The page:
This is something that I’ve seen asked so many times, and I thought I’d throw my hat into the ring (as though the ring wasn’t already overflowing!). Voice (and by extension, style) is such an intangible concept, so hard to explain beyond, “Something compelling about the writing that makes me want to read on.”
I think the trouble comes precisely when we attempt to define what makes voice. It’s unique to each individual, and though it may be very different between our characters, it’s still something that’s very much you. So, how do you go about finding it if you don’t even know what you’re looking for?
First person is very easy to slip into just telling, because you are in someone’s head.
Don’t forget that a lot of the time, there’s things you miss. You do things without noticing you do them, and usually only know about it when it’s pointed out by other people.
One example is my main character, Serah, unconsciously calling her charge Van by another name. Because the narrative is from her POV, we only ever hear her calling him Van. What the reader doesn’t realise until Van explicitly points it out later, however, is that she’s actually been calling him by another name.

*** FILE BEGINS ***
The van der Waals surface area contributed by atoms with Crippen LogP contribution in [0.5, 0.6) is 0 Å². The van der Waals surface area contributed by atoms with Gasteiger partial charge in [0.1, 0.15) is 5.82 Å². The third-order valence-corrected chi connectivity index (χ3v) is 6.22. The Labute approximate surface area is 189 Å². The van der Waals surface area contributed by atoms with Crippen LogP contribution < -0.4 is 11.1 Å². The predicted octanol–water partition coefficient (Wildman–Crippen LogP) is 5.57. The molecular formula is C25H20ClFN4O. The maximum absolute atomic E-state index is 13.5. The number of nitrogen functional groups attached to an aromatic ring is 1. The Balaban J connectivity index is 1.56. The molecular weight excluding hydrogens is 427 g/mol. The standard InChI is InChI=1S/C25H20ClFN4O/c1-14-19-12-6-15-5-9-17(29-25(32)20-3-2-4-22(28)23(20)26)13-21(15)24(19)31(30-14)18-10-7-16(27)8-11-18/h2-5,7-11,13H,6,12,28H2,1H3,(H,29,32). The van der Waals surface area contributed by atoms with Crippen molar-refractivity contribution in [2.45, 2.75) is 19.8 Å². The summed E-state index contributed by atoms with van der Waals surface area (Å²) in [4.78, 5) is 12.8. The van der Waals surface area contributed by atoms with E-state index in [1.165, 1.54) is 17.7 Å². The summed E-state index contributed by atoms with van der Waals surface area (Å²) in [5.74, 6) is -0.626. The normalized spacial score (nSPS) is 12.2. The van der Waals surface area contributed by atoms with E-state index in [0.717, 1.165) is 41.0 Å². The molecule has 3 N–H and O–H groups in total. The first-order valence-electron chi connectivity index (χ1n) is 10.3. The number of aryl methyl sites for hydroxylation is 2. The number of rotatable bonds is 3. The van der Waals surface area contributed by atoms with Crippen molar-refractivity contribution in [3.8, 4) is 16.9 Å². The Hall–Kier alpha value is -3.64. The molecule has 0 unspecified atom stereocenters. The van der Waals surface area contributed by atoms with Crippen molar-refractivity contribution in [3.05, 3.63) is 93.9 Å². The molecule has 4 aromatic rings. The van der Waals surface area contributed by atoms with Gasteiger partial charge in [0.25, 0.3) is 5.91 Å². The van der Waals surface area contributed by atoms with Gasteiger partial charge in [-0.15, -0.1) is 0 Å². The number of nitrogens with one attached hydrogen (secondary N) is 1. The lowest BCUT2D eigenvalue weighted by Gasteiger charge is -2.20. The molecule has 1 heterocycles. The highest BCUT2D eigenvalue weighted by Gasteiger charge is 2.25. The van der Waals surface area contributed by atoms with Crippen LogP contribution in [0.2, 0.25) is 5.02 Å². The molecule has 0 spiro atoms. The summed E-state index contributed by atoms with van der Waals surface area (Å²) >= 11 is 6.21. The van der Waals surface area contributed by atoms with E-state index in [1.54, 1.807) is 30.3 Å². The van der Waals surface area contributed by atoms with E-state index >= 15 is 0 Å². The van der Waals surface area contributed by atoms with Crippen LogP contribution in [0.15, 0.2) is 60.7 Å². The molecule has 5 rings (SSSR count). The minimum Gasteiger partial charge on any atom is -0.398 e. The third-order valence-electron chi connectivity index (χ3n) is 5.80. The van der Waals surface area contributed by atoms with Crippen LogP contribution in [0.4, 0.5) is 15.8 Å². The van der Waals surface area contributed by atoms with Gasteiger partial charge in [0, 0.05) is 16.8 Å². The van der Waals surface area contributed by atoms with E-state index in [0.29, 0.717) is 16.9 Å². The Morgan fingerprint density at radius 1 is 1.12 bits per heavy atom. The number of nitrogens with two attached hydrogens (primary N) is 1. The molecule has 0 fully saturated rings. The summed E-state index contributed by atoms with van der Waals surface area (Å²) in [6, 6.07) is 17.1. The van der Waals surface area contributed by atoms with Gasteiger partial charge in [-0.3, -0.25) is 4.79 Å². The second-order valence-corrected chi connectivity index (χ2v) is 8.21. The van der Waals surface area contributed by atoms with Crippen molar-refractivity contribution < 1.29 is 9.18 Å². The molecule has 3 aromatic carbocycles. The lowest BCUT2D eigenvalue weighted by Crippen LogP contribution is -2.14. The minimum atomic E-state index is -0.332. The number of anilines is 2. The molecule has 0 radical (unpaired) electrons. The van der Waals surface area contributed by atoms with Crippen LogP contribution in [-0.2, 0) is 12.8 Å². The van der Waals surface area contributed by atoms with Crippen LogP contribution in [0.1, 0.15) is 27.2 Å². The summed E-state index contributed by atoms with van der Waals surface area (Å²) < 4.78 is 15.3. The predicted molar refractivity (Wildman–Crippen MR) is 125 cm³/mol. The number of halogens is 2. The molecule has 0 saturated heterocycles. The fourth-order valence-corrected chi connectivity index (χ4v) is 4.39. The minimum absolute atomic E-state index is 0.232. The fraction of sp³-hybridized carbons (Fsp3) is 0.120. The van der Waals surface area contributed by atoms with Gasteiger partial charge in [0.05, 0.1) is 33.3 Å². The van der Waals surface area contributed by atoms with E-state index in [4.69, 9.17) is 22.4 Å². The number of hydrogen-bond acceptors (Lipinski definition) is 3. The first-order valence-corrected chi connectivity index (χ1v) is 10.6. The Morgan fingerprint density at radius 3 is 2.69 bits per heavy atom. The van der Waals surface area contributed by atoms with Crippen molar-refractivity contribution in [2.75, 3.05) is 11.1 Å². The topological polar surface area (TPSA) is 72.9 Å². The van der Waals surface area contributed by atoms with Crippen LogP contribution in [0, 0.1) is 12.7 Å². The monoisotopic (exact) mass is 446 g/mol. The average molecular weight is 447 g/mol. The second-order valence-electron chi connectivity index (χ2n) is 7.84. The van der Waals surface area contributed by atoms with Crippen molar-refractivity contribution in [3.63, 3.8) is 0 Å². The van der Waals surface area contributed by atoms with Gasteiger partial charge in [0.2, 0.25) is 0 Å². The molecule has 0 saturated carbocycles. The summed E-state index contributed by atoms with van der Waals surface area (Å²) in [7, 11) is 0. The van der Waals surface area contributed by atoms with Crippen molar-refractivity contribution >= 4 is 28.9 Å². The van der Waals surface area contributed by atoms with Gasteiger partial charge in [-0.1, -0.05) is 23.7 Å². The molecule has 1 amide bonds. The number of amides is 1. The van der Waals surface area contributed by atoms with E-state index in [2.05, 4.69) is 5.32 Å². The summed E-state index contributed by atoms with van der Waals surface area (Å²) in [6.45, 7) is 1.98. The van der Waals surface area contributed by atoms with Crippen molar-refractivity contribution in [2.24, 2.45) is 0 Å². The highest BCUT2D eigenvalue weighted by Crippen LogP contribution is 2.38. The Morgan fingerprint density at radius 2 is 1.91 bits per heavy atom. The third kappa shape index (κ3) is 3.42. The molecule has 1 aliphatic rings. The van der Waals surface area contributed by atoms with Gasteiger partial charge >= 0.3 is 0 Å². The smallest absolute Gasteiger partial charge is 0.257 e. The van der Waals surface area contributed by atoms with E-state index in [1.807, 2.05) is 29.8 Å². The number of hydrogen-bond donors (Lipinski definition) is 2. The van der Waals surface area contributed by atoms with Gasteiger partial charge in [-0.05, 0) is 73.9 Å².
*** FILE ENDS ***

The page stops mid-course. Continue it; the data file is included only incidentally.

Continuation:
I had a lot of trouble with this in the first draft. Being in the character’s head, I ended up telling the readers her thoughts with minimal showing involved. She would say someone was a jerk, and that was it. What I needed to do was have the jerk in question do something distinctly jerk-like to any audience, then have the character get annoyed and explain exactly why that person was a jerk for doing that. It provides a deeper insight into the character and what makes her tick. The audience also gains sympathy for her as they too can form their own conclusions about the person being a jerk.
Yes, it’s hard, but it makes for a character that audiences can connect with more easily.
How do you spot when you tell instead of show? What tricks do you use to avoid it?